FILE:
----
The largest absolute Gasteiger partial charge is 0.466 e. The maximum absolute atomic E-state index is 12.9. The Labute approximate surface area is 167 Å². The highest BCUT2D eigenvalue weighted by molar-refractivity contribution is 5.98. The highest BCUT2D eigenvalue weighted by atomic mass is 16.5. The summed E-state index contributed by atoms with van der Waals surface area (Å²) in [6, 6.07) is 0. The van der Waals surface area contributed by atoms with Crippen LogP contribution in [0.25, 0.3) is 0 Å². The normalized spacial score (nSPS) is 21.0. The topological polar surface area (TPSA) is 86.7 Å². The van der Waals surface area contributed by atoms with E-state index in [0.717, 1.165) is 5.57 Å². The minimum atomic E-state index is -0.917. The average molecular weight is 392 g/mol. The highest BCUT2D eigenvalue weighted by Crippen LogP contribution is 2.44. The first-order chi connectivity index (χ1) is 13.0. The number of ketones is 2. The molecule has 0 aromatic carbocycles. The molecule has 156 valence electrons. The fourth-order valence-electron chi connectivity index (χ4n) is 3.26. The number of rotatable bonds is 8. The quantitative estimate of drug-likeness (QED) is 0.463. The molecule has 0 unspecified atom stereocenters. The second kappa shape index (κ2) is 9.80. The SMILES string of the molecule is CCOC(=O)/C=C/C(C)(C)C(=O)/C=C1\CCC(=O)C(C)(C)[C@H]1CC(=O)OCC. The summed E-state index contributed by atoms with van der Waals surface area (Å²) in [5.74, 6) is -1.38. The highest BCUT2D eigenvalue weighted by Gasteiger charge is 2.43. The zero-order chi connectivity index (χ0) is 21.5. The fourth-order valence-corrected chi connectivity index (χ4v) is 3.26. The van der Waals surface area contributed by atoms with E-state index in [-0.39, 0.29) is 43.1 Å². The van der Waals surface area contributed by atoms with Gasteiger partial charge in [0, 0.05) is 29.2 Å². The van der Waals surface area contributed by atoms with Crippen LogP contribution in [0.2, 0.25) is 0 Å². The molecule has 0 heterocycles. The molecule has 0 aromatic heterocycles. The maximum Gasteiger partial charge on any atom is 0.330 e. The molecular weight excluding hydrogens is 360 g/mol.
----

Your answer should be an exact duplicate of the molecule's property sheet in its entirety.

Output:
The largest absolute Gasteiger partial charge is 0.466 e. The maximum absolute atomic E-state index is 12.9. The Labute approximate surface area is 167 Å². The highest BCUT2D eigenvalue weighted by molar-refractivity contribution is 5.98. The highest BCUT2D eigenvalue weighted by atomic mass is 16.5. The summed E-state index contributed by atoms with van der Waals surface area (Å²) in [6, 6.07) is 0. The van der Waals surface area contributed by atoms with Crippen LogP contribution in [0.25, 0.3) is 0 Å². The normalized spacial score (nSPS) is 21.0. The topological polar surface area (TPSA) is 86.7 Å². The van der Waals surface area contributed by atoms with E-state index in [0.717, 1.165) is 5.57 Å². The minimum atomic E-state index is -0.917. The average molecular weight is 392 g/mol. The highest BCUT2D eigenvalue weighted by Crippen LogP contribution is 2.44. The first-order chi connectivity index (χ1) is 13.0. The number of ketones is 2. The molecule has 0 aromatic carbocycles. The molecule has 156 valence electrons. The fourth-order valence-electron chi connectivity index (χ4n) is 3.26. The number of rotatable bonds is 8. The quantitative estimate of drug-likeness (QED) is 0.463. The molecule has 0 unspecified atom stereocenters. The second kappa shape index (κ2) is 9.80. The SMILES string of the molecule is CCOC(=O)/C=C/C(C)(C)C(=O)/C=C1\CCC(=O)C(C)(C)[C@H]1CC(=O)OCC. The summed E-state index contributed by atoms with van der Waals surface area (Å²) in [5.74, 6) is -1.38. The highest BCUT2D eigenvalue weighted by Gasteiger charge is 2.43. The zero-order chi connectivity index (χ0) is 21.5. The fourth-order valence-corrected chi connectivity index (χ4v) is 3.26. The van der Waals surface area contributed by atoms with E-state index in [-0.39, 0.29) is 43.1 Å². The van der Waals surface area contributed by atoms with Gasteiger partial charge in [0, 0.05) is 29.2 Å². The van der Waals surface area contributed by atoms with Crippen LogP contribution in [0.2, 0.25) is 0 Å². The molecule has 0 heterocycles. The molecule has 0 aromatic heterocycles. The maximum Gasteiger partial charge on any atom is 0.330 e. The molecular weight excluding hydrogens is 360 g/mol.